7 Cult Classics That Are Screaming For A Sequel

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Cult films fulfill an important role in American society. In a culture increasingly plagued by isolation, cult films allow people to connect over a shared love of something. The following entries are centered on cult classics that contain an intrinsic catalyst for continuation, movies that left its characters and/or plot in such a way that further exploration is not only desired, but required. This listicle contains a collection of satirical, not-serious sequel fantasies.

A cult film is a difficult thing to define. The most basic definition is a film that maintains a large devoted following for years, even decades, after its release. This definition is a bit simplistic though, because a true cult film seems to have something more. Besides, Star Wars would fit that definition, but has been so completely integrated into mainstream culture that it no longer feels like a true cult film. Perhaps the defining trait of a cult film is that the devoted following remain relatively small, while society at large is either oblivious or downright disdainful of the film. Many cult classics were even panned by critics upon their initial release, only to have their full potential realized by legions of hip cinephiles. With this cultural ambiguity in mind, you are now presented with the seven cult classics that are most ripe for a sequel:



The sequel to this movie would be Being Emily LundBeing John Malkovich is an incredible movie that sprang from the mind of Charlie Kaufman, who also brought audiences Adaptation and Eternal Sunshine of the Spotless Mind. It is a surreal journey into absurdism as a slew of people, including John Malkovich himself, travel through a portal into the mind and experience of Malkovich. The strange and often dark story ends on something of a high note as the elite cabal of body-hoppers are able to inhabit Malkovich’s body permanently upon his 44th birthday and John Cusack‘s character Craig gets his just deserts for his transgressions against Maxine (Catherine Keener) and Lotte (Cameron Diaz) as he’s trapped inside the consciousness of Maxine’s daughter Emily when the portal shifts to her from Malkovich and he’s forced to passively observe his two former lovers, Maxine and Lotte, live out their lives together.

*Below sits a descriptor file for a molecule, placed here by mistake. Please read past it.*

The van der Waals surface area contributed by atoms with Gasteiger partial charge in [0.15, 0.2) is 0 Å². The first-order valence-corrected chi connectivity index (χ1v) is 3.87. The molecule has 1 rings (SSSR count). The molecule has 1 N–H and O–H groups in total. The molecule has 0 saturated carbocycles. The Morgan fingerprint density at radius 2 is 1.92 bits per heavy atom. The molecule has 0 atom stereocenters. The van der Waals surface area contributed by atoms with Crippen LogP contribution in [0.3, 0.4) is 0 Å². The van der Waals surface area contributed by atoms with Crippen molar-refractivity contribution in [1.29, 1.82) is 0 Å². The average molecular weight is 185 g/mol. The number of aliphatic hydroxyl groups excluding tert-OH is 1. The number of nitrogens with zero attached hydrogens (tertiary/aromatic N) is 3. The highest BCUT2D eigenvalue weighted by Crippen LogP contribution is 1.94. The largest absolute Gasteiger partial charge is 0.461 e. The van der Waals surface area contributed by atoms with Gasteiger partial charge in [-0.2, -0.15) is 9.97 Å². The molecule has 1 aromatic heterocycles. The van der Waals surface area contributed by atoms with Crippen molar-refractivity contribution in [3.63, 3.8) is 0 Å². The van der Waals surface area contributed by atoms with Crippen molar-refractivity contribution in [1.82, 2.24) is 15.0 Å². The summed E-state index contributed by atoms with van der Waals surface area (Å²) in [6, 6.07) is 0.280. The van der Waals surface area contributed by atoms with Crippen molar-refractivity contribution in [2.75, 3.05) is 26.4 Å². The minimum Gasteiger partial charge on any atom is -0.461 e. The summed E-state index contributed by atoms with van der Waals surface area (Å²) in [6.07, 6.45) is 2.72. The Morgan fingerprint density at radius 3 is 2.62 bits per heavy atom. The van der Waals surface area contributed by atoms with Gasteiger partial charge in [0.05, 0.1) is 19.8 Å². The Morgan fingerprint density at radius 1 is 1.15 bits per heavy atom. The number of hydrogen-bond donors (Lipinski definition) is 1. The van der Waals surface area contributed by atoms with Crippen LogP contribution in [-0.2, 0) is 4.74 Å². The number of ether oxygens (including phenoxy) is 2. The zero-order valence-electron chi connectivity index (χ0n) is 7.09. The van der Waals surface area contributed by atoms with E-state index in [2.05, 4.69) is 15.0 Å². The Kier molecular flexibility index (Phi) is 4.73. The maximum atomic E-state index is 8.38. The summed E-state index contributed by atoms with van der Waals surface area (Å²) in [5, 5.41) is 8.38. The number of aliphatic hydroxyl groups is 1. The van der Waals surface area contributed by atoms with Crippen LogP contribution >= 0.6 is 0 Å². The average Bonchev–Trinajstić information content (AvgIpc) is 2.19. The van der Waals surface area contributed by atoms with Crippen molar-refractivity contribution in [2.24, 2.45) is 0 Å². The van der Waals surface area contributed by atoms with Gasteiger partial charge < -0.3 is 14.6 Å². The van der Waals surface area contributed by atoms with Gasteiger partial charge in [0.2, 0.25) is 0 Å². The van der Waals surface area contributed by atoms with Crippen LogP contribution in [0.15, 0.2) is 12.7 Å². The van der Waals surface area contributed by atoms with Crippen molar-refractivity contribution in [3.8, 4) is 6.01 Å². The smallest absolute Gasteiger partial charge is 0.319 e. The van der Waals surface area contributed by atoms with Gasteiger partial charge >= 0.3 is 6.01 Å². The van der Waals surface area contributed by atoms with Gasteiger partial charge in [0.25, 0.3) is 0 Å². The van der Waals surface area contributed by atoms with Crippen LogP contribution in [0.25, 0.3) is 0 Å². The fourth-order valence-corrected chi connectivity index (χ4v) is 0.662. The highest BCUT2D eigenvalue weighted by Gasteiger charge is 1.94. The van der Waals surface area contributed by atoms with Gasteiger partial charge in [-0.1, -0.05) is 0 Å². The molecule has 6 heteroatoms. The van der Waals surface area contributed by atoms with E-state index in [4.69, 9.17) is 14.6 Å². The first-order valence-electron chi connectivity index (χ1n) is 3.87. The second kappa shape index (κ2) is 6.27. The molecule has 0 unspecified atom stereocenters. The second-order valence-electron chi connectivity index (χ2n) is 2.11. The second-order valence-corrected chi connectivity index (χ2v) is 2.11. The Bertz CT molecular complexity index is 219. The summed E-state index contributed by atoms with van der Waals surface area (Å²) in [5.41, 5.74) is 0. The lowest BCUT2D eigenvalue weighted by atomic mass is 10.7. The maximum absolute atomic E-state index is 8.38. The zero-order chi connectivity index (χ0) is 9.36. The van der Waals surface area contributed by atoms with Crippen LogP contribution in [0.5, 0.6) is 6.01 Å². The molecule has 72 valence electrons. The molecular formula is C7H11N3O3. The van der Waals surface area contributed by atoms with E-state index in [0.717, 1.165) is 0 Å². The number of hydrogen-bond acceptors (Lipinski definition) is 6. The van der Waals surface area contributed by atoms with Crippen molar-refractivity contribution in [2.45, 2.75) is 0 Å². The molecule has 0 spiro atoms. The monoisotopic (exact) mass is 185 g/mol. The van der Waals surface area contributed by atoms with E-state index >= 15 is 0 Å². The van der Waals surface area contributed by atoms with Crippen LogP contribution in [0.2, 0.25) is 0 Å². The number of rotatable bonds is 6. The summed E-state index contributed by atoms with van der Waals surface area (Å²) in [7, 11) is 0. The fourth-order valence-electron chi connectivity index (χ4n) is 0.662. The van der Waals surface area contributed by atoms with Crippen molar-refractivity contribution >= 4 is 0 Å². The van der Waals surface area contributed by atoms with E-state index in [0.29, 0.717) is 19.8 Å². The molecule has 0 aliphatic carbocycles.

The obvious problem that is presented as the movie ends is that as Malkovich’s body ages, his consciousness passengers will have to invade Emily’s body by her 44th birthday to continue their quest for immortality. Being Emily Lund would take place in the near future as Emily approaches her 44th birthday. An elderly Charlie Sheen would visit her and warn her that Malkovich and a group of his closest famous Hollywood friends, possibly including Gary Sinise, were planning on taking over her body. Emily wouldn’t believe him at first, but would be convinced of his sincerity by her mothers. Together, Emily, Maxine, Lotte, and Charlie Sheen would have to hatch a plan to prevent Malkovich and his pals from entering Emily on her 44th birthday.



This sequel will be called Reservoir Dog Millionaire. Having barely escaped the events of the previous film with his life, Mr. Pink (Steve Buscemi) is ready to sell the diamonds that he stole in the first film, retire from crime, and reunite with his lifelong love, who is currently a prisoner of a major crime lord. Mr. Pink sets up a meeting with a business associate to fence the diamonds, but when he arrives at the meet, the fence betrays him, shooting him, stealing the diamonds, and leaving him for dead.

As Mr. Pink recuperates in the hospital, he ends up sharing a room with a producer of Who Wants to Be a Millionaire? The two become friendly, as they both respect each other’s uncompromising professionalism. Mr. Pink ends up convincing the producer to let him on the show as a contestant, as he knows that his long lost love is a fan of the show and feels it may help him reunite with her, especially if he can win a substantial amount of money.

Mr. Pink does really well on the show, a little too well, in fact. During a break, he’s grabbed by ABC security and grilled about how a lowlife like him could get so many answers right. The bulk of the movie would be Mr. Pink recounting episodes from his life that led him to knowing all the right answers on the show. At the end, he would win the grand prize and be reunited with his love, who would reject him when she realizes he’s the kind of guy that doesn’t tip.